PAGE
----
Liberians await presidential election results after low turnout on polling day
A combination of violence and an opposition party poll boycott may have contributed to low voter turnout on Liberia's presidential election day Tuesday.
Monrovia, Liberia — Liberia’s second round vote went off peacefully yesterday, just a day after violent clashes between police and opposition protestors in the capital on Monday. But international monitor groups are concerned that a visibly low voter turnout could undermine the perceived legitimacy of the elections and the leadership of President Ellen Johnson Sirleaf, who is expected to claim victory.
Liberia’s National Electoral Commission has said it will begin releasing preliminary results tomorrow.
The streets of Monrovia, the site of massive political rallies by supporters of both parties just days before the first round of elections held in October, were quiet and queues at polling stations were notably thin, with some of them empty. Dan Sayree, the chief of the Liberian Democratic Institute and Liberian Democracy Watch, said that the group’s election observers had reported a low voter turnout in all 15 counties, but said the group was yet to come up with an estimate of the percentage of registered voters who went to the poll.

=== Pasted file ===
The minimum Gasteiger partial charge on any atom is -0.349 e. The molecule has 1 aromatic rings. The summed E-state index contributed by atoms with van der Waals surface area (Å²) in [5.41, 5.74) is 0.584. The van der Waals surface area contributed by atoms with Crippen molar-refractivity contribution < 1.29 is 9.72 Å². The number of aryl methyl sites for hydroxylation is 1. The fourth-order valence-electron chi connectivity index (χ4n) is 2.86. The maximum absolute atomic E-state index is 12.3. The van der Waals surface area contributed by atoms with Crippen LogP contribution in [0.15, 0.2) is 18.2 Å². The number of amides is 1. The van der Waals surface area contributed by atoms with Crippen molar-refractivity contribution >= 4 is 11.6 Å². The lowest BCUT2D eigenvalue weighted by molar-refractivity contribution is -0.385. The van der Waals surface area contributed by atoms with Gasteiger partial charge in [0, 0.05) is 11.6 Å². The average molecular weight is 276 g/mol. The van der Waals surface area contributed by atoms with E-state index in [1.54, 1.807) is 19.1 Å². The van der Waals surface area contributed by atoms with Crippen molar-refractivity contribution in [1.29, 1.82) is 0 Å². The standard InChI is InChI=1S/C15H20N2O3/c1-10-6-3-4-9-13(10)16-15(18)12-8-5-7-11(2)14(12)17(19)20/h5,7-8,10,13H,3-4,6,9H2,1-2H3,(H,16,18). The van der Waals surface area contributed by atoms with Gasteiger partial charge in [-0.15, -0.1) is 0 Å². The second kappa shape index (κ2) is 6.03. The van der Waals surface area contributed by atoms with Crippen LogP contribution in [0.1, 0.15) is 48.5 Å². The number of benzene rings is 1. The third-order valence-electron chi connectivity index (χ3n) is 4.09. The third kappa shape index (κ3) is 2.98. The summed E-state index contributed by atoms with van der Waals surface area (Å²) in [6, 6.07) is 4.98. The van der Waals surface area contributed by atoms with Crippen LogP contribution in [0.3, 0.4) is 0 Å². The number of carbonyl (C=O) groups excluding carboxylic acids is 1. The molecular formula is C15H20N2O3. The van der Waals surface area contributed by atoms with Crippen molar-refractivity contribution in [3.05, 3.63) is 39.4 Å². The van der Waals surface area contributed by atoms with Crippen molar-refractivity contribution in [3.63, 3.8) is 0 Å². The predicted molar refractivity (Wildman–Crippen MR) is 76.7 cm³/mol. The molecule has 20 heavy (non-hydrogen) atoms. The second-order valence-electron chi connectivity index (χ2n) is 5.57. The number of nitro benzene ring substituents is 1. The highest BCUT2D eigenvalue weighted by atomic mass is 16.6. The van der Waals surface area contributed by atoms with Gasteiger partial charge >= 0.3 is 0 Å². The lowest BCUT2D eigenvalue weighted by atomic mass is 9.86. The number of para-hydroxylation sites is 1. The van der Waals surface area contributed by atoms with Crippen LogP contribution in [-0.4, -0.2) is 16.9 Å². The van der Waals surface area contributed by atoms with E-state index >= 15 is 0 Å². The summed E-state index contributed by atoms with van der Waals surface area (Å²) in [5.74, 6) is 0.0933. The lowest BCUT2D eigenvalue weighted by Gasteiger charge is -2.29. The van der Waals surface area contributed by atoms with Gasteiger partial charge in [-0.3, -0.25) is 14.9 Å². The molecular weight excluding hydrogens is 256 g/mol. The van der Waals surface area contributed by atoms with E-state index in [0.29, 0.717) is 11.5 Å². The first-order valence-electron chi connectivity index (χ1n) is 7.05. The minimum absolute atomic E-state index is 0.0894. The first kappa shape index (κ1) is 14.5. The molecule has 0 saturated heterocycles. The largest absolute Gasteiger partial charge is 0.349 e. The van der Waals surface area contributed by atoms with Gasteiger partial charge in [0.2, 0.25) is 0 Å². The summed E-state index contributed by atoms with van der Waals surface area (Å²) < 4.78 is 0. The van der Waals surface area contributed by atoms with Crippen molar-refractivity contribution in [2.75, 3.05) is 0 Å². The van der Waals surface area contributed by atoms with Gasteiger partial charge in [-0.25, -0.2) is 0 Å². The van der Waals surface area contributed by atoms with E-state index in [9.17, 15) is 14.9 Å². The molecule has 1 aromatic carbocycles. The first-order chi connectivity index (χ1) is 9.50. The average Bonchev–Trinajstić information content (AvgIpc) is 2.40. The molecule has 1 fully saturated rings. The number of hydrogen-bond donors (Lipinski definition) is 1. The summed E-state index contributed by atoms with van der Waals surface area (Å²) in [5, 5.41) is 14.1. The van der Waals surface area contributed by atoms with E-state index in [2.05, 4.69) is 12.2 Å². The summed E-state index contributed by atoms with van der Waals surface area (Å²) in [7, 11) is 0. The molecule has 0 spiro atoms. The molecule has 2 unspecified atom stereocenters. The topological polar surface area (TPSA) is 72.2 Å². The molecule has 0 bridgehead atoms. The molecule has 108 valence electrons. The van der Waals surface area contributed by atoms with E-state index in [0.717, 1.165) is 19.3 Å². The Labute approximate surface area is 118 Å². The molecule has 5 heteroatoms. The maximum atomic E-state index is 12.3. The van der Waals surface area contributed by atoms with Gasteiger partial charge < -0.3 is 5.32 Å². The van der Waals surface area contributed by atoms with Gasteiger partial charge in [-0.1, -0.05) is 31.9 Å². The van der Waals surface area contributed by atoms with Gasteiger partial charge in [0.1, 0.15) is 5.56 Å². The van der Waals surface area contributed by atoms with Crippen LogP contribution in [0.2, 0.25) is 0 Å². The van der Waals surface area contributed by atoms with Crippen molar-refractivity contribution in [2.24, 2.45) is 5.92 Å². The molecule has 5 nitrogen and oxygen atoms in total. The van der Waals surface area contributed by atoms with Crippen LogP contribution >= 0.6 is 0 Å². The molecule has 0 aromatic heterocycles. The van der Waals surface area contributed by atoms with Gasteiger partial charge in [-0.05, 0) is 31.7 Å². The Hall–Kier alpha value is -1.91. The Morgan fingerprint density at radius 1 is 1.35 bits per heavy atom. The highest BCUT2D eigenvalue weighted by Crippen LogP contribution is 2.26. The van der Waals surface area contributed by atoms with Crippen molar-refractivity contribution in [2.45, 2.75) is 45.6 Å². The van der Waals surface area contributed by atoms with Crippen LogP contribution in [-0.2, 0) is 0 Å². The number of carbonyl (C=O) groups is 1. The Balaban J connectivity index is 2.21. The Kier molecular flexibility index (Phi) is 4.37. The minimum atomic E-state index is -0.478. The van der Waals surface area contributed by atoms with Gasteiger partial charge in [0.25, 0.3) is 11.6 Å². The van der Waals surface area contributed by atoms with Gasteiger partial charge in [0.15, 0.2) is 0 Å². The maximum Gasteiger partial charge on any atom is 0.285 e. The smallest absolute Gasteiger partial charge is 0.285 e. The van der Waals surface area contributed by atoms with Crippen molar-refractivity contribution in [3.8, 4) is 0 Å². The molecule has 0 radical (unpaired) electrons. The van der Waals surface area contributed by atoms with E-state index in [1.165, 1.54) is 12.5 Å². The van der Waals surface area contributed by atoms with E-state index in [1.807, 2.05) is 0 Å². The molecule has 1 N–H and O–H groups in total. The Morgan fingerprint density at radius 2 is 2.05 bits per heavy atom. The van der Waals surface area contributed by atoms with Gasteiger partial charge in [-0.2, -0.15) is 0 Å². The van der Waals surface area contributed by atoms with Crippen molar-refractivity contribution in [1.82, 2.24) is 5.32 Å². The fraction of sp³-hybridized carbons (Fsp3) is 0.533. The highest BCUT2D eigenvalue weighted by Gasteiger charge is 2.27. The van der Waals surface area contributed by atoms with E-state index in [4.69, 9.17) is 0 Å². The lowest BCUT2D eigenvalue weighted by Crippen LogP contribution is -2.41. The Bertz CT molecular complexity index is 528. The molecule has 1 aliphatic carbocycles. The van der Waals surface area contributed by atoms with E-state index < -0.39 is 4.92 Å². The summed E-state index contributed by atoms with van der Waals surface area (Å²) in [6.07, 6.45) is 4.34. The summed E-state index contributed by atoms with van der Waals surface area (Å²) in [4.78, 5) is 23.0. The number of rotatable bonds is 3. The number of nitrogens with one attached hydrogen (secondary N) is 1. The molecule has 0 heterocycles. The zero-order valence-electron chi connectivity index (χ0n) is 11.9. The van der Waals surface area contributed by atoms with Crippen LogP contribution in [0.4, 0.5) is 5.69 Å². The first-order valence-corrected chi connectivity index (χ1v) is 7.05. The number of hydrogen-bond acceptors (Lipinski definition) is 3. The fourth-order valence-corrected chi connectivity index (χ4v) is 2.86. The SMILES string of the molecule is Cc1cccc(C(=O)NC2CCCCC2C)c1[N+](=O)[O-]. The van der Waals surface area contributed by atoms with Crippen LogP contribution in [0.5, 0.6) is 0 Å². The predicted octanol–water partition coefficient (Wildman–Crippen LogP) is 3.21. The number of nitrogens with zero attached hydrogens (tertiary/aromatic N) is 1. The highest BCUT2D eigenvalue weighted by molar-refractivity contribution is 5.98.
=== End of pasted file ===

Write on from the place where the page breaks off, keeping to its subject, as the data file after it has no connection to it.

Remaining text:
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“On the reports we got from the field the turnout was low,” Mr. Sayree said. “When I spoke to monitors, the concerns seemed to be issues of security, the pronouncement by CDC [for a boycott]. Other factors could possibly be due to the fact that the people who were trucked in to vote weren’t trucked back.”
Sayree added that he thought the violence during Monday’s demonstration had played a role in the low voter turnout. “It is because of the violent incident yesterday – people didn’t want to go because security was the factor,” Sayree said.
On Monday the opposition party the Congress for Democratic Change (CDC), headed by Harvard-educated former Justice Minister Winston Tubman and his vice presidential candidate running mate, soccer legend George Weah, called for a peaceful demonstration and boycott of the run-off elections, claiming that the first-round election results were fraudulent. The protest that attracted over a thousand CDC supporters quickly became violent, leaving two demonstrators dead and five in the hospital with bullet wounds.